Student Spotlight: Jill Markussen
Major: Human Services
Hometown: Glendale Heights
In 2007, Jill Markussen's life changed.
Her job as a senior executive in the mortgage industry was gone when the lender went out of business. A single mother supporting five children, Markussen found herself out of work and using up her savings to keep going. Unfortunately, she lost her house.
"Eventually, I was referred to a transitional housing program, Bridge Communities in Glen Ellyn," Markussen explained. "My children and I were accepted into the program. We were considered homeless, and it was an extremely humbling experience!"
She experienced another loss when her 24-year-old daughter, Tanya, passed away in March of 2008. Calling Tanya "my angel," Markussen earned her GED at the College later that month. Then she decided to continue her education.
"I wanted to work toward a career that would allow me to get back on my feet and support my children on my own again," she said.
Markussen began taking general education courses and then entered the Human Services program. She earned her degree in Domestic Violence/Child Abuse in 2010 while maintaining a 3.76 GPA. While at COD, she worked for the College's Service Learning Program, was president of the Human Service Network Club, volunteered for different community organizations and was the prayer coordinator for Phil's Friends, a cancer support group in Roselle.
In addition, Markussen earned two scholarships: the College of DuPage Foundation Naperville Rotary Downtown Scholarship and the College of DuPage Foundation Single Parent Scholarship. This help allowed her to continue her education.
The week she graduated from College of DuPage, Markussen was hired by DuPage county in the Senior Services department. She also earned her bachelor's degree in Psychology from Governor's State University in 2011.
Unfortunately, while attending GSU, Markussen and her children lost their home and belongings in a house fire, leaving them homeless a second time.
"Due to the struggles my children and I had faced with the death of my daughter, losing our home twice and other adversities, we realized that although we had been through a lot, we were always surrounded by wonderful, supportive people," she said. "It made me wonder how people without the supportive friends, family and community that surrounded us could possibly make it through their struggles and, moreso, why should anyone have to face it alone?"
In June of 2011, she and several others launched Project Flipmode, a not-for-profit that helps families facing homelessness or other crisis by bringing the community together to provide support.
"We sponsor one family at a time and do what we can to get them mainstream services and support, and we also collect items that the family may be in need of," she said. "Flipmode was my daughter's nickname due to her ability to 'flip' situations around and always look for the good in any situation she faced. In her honor, we are turning our adversities into other people's blessings by paying it forward."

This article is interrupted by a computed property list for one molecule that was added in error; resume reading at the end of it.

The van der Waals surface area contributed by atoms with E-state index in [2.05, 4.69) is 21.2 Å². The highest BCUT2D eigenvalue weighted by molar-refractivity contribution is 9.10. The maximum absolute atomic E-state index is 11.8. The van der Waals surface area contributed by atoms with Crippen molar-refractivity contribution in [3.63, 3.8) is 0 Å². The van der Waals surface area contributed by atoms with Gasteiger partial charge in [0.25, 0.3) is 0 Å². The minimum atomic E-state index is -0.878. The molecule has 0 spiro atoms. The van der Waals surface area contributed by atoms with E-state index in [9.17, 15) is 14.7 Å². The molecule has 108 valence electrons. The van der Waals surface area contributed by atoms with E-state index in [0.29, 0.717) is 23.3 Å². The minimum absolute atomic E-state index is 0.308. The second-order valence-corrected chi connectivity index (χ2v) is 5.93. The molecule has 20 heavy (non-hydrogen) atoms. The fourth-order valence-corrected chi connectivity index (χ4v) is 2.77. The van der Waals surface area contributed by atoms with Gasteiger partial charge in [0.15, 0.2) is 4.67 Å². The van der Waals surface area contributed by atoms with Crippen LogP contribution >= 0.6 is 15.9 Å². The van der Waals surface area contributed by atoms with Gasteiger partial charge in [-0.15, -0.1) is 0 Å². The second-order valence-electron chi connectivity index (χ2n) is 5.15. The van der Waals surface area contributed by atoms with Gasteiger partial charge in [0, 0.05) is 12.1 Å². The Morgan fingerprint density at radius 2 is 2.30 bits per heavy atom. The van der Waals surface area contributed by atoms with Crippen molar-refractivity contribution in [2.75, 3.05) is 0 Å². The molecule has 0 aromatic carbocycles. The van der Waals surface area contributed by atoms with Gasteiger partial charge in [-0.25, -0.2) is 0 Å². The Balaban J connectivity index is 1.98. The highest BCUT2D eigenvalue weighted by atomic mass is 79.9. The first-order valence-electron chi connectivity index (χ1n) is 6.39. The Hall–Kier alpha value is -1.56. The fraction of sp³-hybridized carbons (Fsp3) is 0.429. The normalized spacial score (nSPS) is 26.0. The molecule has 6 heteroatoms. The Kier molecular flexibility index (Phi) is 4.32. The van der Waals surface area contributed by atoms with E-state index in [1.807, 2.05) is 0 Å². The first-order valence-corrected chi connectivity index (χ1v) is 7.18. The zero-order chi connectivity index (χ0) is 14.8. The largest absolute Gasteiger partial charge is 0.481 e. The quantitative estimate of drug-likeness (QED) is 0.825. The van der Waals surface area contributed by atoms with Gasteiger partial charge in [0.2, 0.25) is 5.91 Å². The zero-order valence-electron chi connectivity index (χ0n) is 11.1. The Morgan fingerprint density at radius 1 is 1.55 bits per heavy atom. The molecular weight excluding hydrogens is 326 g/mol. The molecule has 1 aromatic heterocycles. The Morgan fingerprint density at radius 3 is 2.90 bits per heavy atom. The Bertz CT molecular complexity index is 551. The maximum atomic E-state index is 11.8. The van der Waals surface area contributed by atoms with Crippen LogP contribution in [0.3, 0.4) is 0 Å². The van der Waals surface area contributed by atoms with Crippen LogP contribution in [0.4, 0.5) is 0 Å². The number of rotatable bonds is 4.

Markussen also speaks at schools, churches and colleges to educate people on who the new faces of homelessness really are. She has organized successful symposiums held at College of DuPage to spread awareness on this topic.
"It is important to give back to a society that has helped my family tremendously," she said.
As she continues her work in the community, Markussen's career has flourished. In 2012, she was promoted to Senior Case Manager/Transitional Coordinator for a program called MFP -- Pathways to Community Living. She assessed people in nursing homes to see if they were eligible for the program, which then helped place them back in the community.
But her passion has always been working in the domestic violence and sexual assault field. In 2013, she landed a dream job at DuPage County as a senior case manager with Adult Protective Services.
Despite facing many challenges, Markussen is grateful for the opportunities she has received.
"The personal growth that I have attained due to the assistance and guidance of many of the instructors at COD was invaluable," she said. "Maryann Krieglstein went above and beyond to push me to do what she saw was my potential, as did many of the instructors at COD.
"Raising my children alone, paying my bills and continuously attempting to keep my head above water the past few years has been extremely difficult. But all of these challenges have helped me realize just how strong we can be when we really need it, and they have made me a much better person.
"And all of my experience and training at COD is finally going to be put to the test with my new position with Adult Protective Services! It is the networking and experience I received at COD that has helped me advance in my career."
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